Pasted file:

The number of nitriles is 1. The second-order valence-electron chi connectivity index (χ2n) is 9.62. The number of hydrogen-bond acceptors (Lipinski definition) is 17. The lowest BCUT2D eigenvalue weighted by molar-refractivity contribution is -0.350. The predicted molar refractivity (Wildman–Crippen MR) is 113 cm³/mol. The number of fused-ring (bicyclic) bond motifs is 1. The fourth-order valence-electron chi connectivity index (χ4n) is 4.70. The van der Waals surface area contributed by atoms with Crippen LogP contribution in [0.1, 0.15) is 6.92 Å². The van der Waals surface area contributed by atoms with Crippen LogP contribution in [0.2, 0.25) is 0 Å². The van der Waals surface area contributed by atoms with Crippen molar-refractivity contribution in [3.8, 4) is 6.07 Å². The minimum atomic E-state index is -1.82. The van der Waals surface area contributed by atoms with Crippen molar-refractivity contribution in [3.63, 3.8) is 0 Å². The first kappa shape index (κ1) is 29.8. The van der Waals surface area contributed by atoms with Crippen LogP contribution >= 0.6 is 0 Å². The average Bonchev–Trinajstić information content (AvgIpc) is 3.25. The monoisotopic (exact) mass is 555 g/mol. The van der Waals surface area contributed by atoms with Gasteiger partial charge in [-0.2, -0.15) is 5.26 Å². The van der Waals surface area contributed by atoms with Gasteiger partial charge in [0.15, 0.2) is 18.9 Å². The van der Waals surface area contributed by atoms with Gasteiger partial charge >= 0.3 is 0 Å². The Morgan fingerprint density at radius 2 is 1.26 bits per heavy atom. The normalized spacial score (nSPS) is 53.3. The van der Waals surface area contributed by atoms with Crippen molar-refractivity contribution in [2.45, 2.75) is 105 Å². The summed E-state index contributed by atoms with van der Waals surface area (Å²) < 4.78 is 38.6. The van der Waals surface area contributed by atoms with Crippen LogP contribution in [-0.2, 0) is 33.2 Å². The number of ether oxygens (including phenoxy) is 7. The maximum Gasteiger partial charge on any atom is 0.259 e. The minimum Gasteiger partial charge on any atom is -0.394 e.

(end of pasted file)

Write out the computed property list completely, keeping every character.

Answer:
The number of nitriles is 1. The second-order valence-electron chi connectivity index (χ2n) is 9.62. The number of hydrogen-bond acceptors (Lipinski definition) is 17. The lowest BCUT2D eigenvalue weighted by molar-refractivity contribution is -0.350. The predicted molar refractivity (Wildman–Crippen MR) is 113 cm³/mol. The number of fused-ring (bicyclic) bond motifs is 1. The fourth-order valence-electron chi connectivity index (χ4n) is 4.70. The van der Waals surface area contributed by atoms with Crippen LogP contribution in [0.1, 0.15) is 6.92 Å². The van der Waals surface area contributed by atoms with Crippen LogP contribution in [0.2, 0.25) is 0 Å². The van der Waals surface area contributed by atoms with Crippen molar-refractivity contribution in [3.8, 4) is 6.07 Å². The minimum atomic E-state index is -1.82. The van der Waals surface area contributed by atoms with Crippen molar-refractivity contribution in [3.63, 3.8) is 0 Å². The first kappa shape index (κ1) is 29.8. The van der Waals surface area contributed by atoms with Crippen LogP contribution >= 0.6 is 0 Å². The average Bonchev–Trinajstić information content (AvgIpc) is 3.25. The monoisotopic (exact) mass is 555 g/mol. The van der Waals surface area contributed by atoms with Gasteiger partial charge in [-0.2, -0.15) is 5.26 Å². The van der Waals surface area contributed by atoms with Gasteiger partial charge in [0.15, 0.2) is 18.9 Å². The van der Waals surface area contributed by atoms with Gasteiger partial charge >= 0.3 is 0 Å². The Morgan fingerprint density at radius 2 is 1.26 bits per heavy atom. The normalized spacial score (nSPS) is 53.3. The van der Waals surface area contributed by atoms with Crippen molar-refractivity contribution in [2.45, 2.75) is 105 Å². The summed E-state index contributed by atoms with van der Waals surface area (Å²) < 4.78 is 38.6. The van der Waals surface area contributed by atoms with Crippen LogP contribution in [-0.2, 0) is 33.2 Å². The number of ether oxygens (including phenoxy) is 7. The maximum Gasteiger partial charge on any atom is 0.259 e. The minimum Gasteiger partial charge on any atom is -0.394 e.